The recent agreements on the revised Renewable Energy Directive (RED II) are setting the tone for creating a stable and predictable business environment that will trigger the development of and investment in advanced biofuel production within the EU.
Dr. Markus Rarbach is Head of Business Line Biofuels & Derivatives at Clariant in Germany.
The transport sector has one of the highest growth rates worldwide, implying a significant impact on the fuel demand and level of CO2 emissions. In order to meet the international climate commitments and to contribute to the Sustainable Development Goals (SDG), emissions from transport have to be reduced significantly and quickly.
In the EU, a number of directives regulate the use of biofuels, most prominently the “Renewable Energy Directive” (RED). On 30. November 2016, the European Commission presented a proposal for a revision of the Renewable Energy Directive (“RED II”) as part of its package “Clean Energy for All Europeans – unlocking Europe’s growth potential”.
The title of this package implies its objectives: to reduce GHG emissions, create jobs and use cost-efficient solutions. The RED II plays into these goals: In June 2018, negotiators from the European Parliament, Council and Commission agreed on a binding renewable energy target of 32% for the EU for 2030. The agreement also sets a target of 14% for renewables in the transport sector by 2030.
As the EU has recognised the significant role of advanced biofuels in decarbonising transportation and meeting the goals set by the Paris Agreement, RED II sets ambitious targets for advanced biofuels. It creates a mandatory advanced biofuel blending mandate for all EU Member States starting at 0.2% in 2022, increasing to 1% in 2025 and up to 3.5% in 2030. It is up to the Member States to decide whether advanced biofuels will count double towards the fulfillment of these targets. The binding nature of this mandate creates a stable and predictable business environment that supports investments in advanced biofuel production within the EU.
Clariant is spearheading this development: Currently, Clariant is building a new full-scale commercial flagship plant for the production of cellulosic ethanol made from agricultural residues based on the sunliquid® technology. The new plant with an annual production capacity of 50,000 tons cellulosic ethanol will be built in a rural area in the southwest of Romania. At full capacity, it will process 250,000 tons of agricultural residues like cereal straw annually, which will be sourced from local farmers. The use of agricultural residues in the immediate vicinity promotes local fuel production. Furthermore, it creates green jobs and economic growth in predominantly rural areas.
Tapping into the full potential of plants, the sunliquid® process makes use of currently underutilised inedible biomass and thus contributes to optimising the efficiency and sustainability of biofuels. Moreover, sunliquid®-based cellulosic ethanol achieves CO2 emission savings of up to 95% compared with fossil fuels and can be used in today’s car fleet within the current energy infrastructure.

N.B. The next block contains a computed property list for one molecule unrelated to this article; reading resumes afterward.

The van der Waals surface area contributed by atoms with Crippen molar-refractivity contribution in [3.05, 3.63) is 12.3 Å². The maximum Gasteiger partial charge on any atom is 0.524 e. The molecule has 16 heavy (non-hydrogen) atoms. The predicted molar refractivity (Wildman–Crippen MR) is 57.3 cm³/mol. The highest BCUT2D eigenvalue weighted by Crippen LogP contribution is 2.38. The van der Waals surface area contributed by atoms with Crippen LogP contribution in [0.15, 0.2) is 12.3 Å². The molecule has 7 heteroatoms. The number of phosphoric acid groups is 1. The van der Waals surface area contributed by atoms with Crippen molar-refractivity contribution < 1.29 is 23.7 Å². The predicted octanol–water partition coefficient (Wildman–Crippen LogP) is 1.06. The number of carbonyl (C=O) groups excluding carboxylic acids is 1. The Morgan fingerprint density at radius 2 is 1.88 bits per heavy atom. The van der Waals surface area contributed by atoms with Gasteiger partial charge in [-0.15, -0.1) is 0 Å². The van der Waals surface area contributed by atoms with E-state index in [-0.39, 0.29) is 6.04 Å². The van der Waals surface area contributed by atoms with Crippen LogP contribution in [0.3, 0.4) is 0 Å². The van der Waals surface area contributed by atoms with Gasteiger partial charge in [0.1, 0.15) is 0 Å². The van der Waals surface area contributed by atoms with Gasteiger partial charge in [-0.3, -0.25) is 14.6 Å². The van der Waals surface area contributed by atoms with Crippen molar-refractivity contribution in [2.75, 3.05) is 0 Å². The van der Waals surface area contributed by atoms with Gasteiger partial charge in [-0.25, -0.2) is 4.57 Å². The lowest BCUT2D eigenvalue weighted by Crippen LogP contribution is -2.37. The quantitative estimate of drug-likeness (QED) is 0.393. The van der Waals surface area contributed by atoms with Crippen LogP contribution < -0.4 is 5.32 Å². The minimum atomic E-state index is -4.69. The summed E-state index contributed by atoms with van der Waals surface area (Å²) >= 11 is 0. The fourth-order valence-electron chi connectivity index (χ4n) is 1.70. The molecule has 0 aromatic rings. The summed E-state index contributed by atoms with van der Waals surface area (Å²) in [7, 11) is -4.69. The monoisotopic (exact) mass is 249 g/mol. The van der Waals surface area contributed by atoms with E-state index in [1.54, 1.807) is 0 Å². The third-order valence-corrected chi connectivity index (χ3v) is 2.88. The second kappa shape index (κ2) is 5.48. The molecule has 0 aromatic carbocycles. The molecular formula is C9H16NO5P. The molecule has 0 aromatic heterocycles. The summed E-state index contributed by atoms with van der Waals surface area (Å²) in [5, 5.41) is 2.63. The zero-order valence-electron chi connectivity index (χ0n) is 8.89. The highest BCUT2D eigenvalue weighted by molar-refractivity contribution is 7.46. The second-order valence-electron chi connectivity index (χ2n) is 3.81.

What’s more, the sunliquid® production process uses its co-products for renewable energy production and soil fertilisation, which makes it a truly sustainable and cost-efficient process. The solid co-product lignin is used to produce electricity and steam, both of which are needed for an energy self-sufficient cellulosic ethanol production. Vinasse, the liquid co-product, can be used as a fertiliser and brought back to the field, thus providing a tangible example of a circular economy.
Clariant’s flagship plant in Romania exemplifies that the production of advanced biofuels provides many benefits for the European society: in the southwestern Romanian region alone the sunliquid flagship plant will create over 75 direct jobs linked to the operation of the plant and 300 indirect jobs within the agricultural and logistics industry plus over 800 jobs associated with the construction of the plant. This will offer additional income for farmers and local businesses of over 20 million Euros. Projected on an EU level whilst fulfilling the 3.5% target for advanced biofuels set out in RED II, advanced biofuels can create several ten-thousand long-term jobs and provide additional revenues in excess of a billion Euros in the EU for farmers and small businesses.
What’s more, a report by the European Commission from March 2017 suggests, with the fulfillment of the 3.5% for advanced biofuels covered in RED II, lignocellulosic based biofuels can achieve over 30 Million tons of CO2 savings per year. As a consequence, carbon-neutral advanced biofuels can contribute significantly to the decarbonisation of the transport sector while at the same time providing a competitive and sustainable source of domestic renewable energy for the EU. This will have a hand in meeting the EU’s targets to reduce GHG emissions, ensuring the EU’s energy security and limiting its dependence on imported fossil fuels from outside the EU.
The RED II is the strong and stable framework investors have been requesting for years. It will enable large scale investments in sustainable and innovative technologies that will help the EU to combine economic growth with climate protection. In the coming months the current version of the Directive still has to be approved formally by the European Parliament and the European Council.
Once endorsed by both co-legislators, it is imperative that the updated Renewable Energy Directive is implemented by the Member States as soon as possible, in order to provide additional certainty and planning reliability to potential investors.